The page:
In preparing this article, we were unable to locate a recent list of states that currently have (mostly unenforceable) laws requiring casket retailers to be licensed. So a list prepared by a law school professor in 1998 will have to suffice. The states are Alabama, Delaware, Georgia, Idaho, Louisiana, Main, Mississippi, Minnesota, Oklahoma, South Carolina, Tennessee and Vermont. As noted above, Federal law generally overrides state laws when the two conflict, and the 5th court's ruling should give Americans solace that these state laws are legally unenforceable. In fact, it is quite likely that, because this list was prepared in 1998, many of these states no longer have the laws on their books. (It is often the case that unconstitutional laws of all types remain part of state and local code for decades after they have been struck down by a federal court. So long as those laws are not enforced, there is no legal problem at hand. But many times opponents of a Federal Courts decision will assure that the state or local laws remain on the books – even if unenforced – so that they can perhaps be enforced again later, once the nation's political climate has changed and a victory in federal court is more likely.)

How do Funeral Directors justify their demands for Licensing of Casket Retailers?

Federal courts, and the Federal Funeral Rule, have long argued that allowing unlicensed retailers to sell caskets is important for economic purposes because it inspires competition that helps keep prices reasonable for consumers. Funeral industry lobbyists, meanwhile, argue that licenses are needed to help protect consumers from retailers who may not be well trained or knowledgeable in funeral industry traditions and practices. In the Louisiana case mentioned above, for example, lawyers for funeral homes argued that unlicensed retailers could very well deliver a casket that was too big for the state's typical grave size (especially in cases in which caskets are to be housed in above-ground vaults that are common in the low-lying areas of Louisiana). Those who argue on behalf of unlicensed retailers point out that reputable casket sellers will always make sure that their casket will meet a cemetery's requirements before any sale is made. Consumers can (and certainly should) avoid any retailer that does not work with their cemetery in this way.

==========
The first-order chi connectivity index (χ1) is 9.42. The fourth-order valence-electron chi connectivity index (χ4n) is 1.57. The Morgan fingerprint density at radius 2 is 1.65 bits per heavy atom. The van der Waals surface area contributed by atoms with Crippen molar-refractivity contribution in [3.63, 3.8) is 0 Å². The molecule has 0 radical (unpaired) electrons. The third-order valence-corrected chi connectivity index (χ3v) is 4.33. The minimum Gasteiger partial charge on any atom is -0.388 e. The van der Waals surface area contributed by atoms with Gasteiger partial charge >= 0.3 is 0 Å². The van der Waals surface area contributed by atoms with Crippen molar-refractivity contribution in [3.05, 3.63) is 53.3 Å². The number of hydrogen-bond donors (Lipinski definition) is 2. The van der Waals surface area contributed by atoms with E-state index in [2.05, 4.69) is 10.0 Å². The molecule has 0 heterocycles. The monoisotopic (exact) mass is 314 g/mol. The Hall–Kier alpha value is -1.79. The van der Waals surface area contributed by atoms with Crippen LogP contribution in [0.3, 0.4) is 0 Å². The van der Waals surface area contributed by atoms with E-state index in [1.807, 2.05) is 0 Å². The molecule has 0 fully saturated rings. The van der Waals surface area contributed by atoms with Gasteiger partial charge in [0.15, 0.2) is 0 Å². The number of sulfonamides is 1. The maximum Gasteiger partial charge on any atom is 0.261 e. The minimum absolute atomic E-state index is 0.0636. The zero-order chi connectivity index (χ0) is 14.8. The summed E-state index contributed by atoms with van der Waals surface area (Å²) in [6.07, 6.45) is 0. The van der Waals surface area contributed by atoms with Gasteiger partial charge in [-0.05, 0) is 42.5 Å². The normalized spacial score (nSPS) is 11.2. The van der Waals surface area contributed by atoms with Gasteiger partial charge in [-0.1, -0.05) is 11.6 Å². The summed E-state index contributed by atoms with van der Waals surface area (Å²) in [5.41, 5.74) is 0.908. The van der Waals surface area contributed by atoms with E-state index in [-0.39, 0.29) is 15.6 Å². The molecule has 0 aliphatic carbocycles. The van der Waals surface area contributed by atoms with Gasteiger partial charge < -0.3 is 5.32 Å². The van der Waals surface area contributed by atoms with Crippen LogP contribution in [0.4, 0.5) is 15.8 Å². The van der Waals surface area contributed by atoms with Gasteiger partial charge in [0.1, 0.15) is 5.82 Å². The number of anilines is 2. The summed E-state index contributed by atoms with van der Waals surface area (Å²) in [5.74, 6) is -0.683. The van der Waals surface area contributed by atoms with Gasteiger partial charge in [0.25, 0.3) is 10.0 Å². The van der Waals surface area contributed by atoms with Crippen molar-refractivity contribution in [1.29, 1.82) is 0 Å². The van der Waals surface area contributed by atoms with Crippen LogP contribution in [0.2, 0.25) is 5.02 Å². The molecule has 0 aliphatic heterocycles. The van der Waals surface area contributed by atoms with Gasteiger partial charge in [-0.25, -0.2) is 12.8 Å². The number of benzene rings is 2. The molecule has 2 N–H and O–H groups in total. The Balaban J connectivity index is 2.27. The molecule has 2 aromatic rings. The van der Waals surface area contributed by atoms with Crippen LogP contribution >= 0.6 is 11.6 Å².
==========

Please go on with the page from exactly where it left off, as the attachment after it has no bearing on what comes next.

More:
What other ways can Funeral Homes limit competition and keep Casket Prices Inflated?

Consumers should be aware that most of largest casket manufacturers in the United States – the ones with the most resources to make and sell caskets inexpensively for the lowest wholesale rates – have long sold their caskets exclusively to licensed funeral homes. And these companies are typically very reluctant to bring on unlicensed retailers as wholesale clients. There is nothing illegal about this business decision. But consumers should be aware of it and they should question any claims they may hear from funeral directors that certain makers of caskets are better than others. Such claims are likely motivated by the fact that the larger casket makers are willing to help funeral homes in their goal of eliminating competition from non-licensed retailers. It's true that the non-licensed retailers typically must purchase their caskets from smaller manufacturers who, by virtue of economies of scale, must charge higher wholesale prices. But the smaller companies are just as capable of producing high quality work as the larger ones, and the lower over-head and lower profit margin requirements of the non-licensed retailers typically mean that they can sell their (higher wholesale priced) caskets for even less than a funeral home.